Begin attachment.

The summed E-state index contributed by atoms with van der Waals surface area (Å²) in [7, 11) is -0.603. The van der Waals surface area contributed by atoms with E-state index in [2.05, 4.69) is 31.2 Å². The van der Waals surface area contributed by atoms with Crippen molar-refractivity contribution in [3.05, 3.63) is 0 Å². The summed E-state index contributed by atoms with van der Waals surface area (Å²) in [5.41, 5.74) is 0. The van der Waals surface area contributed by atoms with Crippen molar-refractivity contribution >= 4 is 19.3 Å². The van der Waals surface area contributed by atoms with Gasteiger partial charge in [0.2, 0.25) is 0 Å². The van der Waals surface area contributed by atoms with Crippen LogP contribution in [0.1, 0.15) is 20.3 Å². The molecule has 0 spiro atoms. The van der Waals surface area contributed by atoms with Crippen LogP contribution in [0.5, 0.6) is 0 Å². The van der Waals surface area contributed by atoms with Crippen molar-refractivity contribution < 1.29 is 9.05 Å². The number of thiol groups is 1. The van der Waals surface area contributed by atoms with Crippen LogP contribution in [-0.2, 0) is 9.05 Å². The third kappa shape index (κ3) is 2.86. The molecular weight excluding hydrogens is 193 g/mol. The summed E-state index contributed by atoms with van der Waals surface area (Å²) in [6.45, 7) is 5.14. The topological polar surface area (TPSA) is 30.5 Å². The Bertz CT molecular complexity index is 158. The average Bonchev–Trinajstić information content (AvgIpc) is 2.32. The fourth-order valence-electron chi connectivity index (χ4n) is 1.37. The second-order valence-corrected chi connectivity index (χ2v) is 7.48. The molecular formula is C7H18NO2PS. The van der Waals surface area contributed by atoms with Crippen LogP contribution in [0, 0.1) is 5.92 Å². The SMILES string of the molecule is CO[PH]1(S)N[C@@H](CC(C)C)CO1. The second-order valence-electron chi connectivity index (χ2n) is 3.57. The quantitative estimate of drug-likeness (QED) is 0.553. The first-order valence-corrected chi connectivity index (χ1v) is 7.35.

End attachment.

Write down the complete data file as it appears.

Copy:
The summed E-state index contributed by atoms with van der Waals surface area (Å²) in [7, 11) is -0.603. The van der Waals surface area contributed by atoms with E-state index in [2.05, 4.69) is 31.2 Å². The van der Waals surface area contributed by atoms with Crippen molar-refractivity contribution in [3.05, 3.63) is 0 Å². The summed E-state index contributed by atoms with van der Waals surface area (Å²) in [5.41, 5.74) is 0. The van der Waals surface area contributed by atoms with Crippen molar-refractivity contribution >= 4 is 19.3 Å². The van der Waals surface area contributed by atoms with Gasteiger partial charge in [0.2, 0.25) is 0 Å². The van der Waals surface area contributed by atoms with Crippen LogP contribution in [0.1, 0.15) is 20.3 Å². The molecule has 0 spiro atoms. The van der Waals surface area contributed by atoms with Crippen LogP contribution in [0.5, 0.6) is 0 Å². The van der Waals surface area contributed by atoms with Crippen molar-refractivity contribution < 1.29 is 9.05 Å². The number of thiol groups is 1. The van der Waals surface area contributed by atoms with Crippen LogP contribution in [-0.2, 0) is 9.05 Å². The third kappa shape index (κ3) is 2.86. The molecular weight excluding hydrogens is 193 g/mol. The summed E-state index contributed by atoms with van der Waals surface area (Å²) in [6.45, 7) is 5.14. The topological polar surface area (TPSA) is 30.5 Å². The Bertz CT molecular complexity index is 158. The average Bonchev–Trinajstić information content (AvgIpc) is 2.32. The fourth-order valence-electron chi connectivity index (χ4n) is 1.37. The second-order valence-corrected chi connectivity index (χ2v) is 7.48. The molecular formula is C7H18NO2PS. The van der Waals surface area contributed by atoms with Crippen LogP contribution in [0, 0.1) is 5.92 Å². The SMILES string of the molecule is CO[PH]1(S)N[C@@H](CC(C)C)CO1. The second-order valence-electron chi connectivity index (χ2n) is 3.57. The quantitative estimate of drug-likeness (QED) is 0.553. The first-order valence-corrected chi connectivity index (χ1v) is 7.35.